Even though many people may not be aware of this fact, pets can suffer from diabetes just as humans can. Therefore, it is very important to take a good care of your best friend and to pay attention to the possibility of this disease, reacting timely should it occur.
Triggers of Diabetes in Animals
The reasons behind diabetes in animals are quite similar to those when it comes to human beings. Namely, an animal's inability to produce enough insulin due to an organism malfunction, leads to diabetes. The main organ involved in insulin production is pancreas and, when it is unable to function properly, diabetes may strike. Basically, pets can suffer both from type 1 and type 2 diabetes.
Signs of Diabetes in Animals
The first sign of diabetes in animals is the weight loss, taking place regardless of the animal's normal, or even increased, appetite. Secondly, frequent urination and extremely strong thirst are another sign of this condition. Additionally, when an animal is suffering from diabetes, it might develop conditions like ketacidosis or its appetite may be lowered. Bad breath is yet another sign of diabetes in pets, along with other kinds of health complications, usually connected with this disease.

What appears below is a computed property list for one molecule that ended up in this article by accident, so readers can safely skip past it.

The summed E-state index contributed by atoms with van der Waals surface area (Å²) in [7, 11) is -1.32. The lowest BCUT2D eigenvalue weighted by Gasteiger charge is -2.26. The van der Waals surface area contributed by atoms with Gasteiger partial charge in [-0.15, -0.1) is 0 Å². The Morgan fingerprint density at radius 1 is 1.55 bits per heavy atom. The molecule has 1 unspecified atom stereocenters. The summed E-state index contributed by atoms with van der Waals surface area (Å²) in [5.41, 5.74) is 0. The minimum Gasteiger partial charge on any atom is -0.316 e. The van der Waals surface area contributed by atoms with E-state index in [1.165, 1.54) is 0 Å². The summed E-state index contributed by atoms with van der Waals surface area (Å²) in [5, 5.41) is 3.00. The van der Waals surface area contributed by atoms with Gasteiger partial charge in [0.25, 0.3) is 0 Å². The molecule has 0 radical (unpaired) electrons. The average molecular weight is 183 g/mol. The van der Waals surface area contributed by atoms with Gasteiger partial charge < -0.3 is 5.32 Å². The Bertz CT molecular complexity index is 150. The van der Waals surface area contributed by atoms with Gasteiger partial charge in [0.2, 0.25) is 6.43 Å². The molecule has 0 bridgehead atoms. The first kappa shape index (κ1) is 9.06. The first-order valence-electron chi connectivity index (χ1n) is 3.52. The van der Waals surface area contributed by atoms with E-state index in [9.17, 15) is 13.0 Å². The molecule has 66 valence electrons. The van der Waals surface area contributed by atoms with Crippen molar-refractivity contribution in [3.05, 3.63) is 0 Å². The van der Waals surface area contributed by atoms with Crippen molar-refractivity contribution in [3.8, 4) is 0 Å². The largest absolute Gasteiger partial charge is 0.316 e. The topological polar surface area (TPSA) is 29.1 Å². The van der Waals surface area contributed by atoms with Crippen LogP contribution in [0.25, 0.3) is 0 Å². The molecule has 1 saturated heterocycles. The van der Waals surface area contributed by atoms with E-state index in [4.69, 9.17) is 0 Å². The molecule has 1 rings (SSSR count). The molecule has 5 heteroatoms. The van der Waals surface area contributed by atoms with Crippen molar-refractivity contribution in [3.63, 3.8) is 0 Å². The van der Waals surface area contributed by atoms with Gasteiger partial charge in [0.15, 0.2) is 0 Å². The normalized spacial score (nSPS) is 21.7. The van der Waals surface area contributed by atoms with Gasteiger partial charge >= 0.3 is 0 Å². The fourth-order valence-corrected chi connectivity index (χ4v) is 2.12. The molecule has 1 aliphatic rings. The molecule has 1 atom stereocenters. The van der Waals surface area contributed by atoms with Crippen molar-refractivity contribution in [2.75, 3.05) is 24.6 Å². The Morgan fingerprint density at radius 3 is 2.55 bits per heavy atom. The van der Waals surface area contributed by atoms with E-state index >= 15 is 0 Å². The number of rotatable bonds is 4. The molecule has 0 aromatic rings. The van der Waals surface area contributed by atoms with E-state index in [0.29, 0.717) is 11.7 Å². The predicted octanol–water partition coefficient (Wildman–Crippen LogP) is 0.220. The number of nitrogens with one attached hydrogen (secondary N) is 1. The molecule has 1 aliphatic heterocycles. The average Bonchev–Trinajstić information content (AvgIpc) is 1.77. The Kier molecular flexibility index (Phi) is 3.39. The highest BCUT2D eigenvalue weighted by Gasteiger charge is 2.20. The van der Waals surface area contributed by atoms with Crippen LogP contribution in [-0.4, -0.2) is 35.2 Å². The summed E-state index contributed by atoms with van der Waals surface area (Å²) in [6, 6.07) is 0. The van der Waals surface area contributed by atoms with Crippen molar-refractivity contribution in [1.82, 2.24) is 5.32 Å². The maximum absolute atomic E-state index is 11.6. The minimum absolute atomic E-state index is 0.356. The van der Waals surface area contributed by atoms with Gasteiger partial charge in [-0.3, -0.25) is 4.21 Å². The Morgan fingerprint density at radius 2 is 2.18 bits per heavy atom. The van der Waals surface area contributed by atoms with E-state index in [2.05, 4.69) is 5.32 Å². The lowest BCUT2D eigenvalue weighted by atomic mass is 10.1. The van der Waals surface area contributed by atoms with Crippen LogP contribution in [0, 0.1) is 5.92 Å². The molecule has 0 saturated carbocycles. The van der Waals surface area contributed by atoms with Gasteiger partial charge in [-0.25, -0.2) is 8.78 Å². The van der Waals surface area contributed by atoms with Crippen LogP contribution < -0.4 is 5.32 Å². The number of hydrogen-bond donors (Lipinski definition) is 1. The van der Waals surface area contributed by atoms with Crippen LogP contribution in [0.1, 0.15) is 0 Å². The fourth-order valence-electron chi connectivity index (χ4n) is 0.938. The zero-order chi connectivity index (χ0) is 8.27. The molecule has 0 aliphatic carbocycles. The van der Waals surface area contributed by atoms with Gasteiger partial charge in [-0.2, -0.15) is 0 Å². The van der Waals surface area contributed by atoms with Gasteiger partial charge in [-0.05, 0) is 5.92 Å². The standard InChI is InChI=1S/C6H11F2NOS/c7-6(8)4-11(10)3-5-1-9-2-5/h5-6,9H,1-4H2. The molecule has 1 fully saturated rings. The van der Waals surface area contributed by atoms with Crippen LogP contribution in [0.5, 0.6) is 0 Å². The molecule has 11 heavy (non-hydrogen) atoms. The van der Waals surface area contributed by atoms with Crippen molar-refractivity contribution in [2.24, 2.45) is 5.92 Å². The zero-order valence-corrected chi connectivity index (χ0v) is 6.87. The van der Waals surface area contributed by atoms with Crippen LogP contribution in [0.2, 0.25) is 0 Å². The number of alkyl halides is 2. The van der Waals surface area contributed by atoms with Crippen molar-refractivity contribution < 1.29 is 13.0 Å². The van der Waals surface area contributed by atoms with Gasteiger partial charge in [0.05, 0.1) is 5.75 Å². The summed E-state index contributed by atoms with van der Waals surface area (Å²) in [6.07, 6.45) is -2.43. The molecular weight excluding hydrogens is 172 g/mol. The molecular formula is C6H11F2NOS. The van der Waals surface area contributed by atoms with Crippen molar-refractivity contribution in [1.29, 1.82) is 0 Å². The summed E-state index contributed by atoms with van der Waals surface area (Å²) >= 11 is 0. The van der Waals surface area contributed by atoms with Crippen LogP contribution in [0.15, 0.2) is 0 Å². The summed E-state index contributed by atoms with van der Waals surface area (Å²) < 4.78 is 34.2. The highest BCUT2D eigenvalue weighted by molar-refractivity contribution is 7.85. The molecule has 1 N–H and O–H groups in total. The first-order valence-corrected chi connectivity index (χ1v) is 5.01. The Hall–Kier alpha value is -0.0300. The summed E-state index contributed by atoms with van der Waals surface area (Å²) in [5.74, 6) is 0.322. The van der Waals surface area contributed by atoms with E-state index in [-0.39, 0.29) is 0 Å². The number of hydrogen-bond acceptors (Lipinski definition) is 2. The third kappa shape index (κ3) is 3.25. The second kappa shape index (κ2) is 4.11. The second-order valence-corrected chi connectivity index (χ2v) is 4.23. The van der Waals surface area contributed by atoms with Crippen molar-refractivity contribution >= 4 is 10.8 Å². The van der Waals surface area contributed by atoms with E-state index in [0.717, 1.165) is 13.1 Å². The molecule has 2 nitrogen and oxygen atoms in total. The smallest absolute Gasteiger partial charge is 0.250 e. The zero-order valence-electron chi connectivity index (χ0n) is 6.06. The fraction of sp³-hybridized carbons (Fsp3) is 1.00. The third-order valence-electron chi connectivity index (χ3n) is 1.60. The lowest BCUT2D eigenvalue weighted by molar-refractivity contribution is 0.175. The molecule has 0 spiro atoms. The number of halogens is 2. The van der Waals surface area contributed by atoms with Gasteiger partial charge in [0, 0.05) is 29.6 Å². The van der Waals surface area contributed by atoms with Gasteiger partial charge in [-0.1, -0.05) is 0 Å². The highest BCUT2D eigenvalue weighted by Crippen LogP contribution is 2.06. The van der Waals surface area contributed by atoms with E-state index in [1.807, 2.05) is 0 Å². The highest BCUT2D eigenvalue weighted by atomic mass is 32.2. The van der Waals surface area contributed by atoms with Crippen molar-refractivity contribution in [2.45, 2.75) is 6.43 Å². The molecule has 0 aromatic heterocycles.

If your animal is suffering from an insulin overdose, it may experience seizures, wobbliness, fatigue and weakness. Also, the animal may seem to be dull and sleepy or, on the other hand, show extreme restlessness. Finally, coma may also act as a sign of animal diabetes.
If some of these symptoms appear, you are advised to keep an eye on your pet, monitoring its condition and seeking adequate treatment as soon as possible. Diabetes may lead to development of cataracts and loss of vision, especially in dogs. In cats, however, this disease commonly causes nerve damage and weakness.
Treatment for Diabetes in Pets
The first treatment your pet is likely to get is insulin, presenting a benchmark which helps the vet see whether the disease is diabetes type 1 or 2. Naturally, the insulin dosage will be adequate for your animal.
The insulin your pets get should be stored in a refrigerator and should never be mixed with anything else. When you mix the insulin itself, do not do this violently, but, rather be gentle and roll instead of shaking. Also, keep in mind never to use insulin once it has expired.
Before you administer the insulin to your pet, clip the parts of the hide covering the area. This will make the process less difficult. Finally, pay attention to your pet's glucose levels since this can make all the difference between a state of emergency and the pleasant time you spend with your best friend. Make sure you dog eats the right, healthy food and has plenty of exercise daily. These factors will keep diabetes at bay.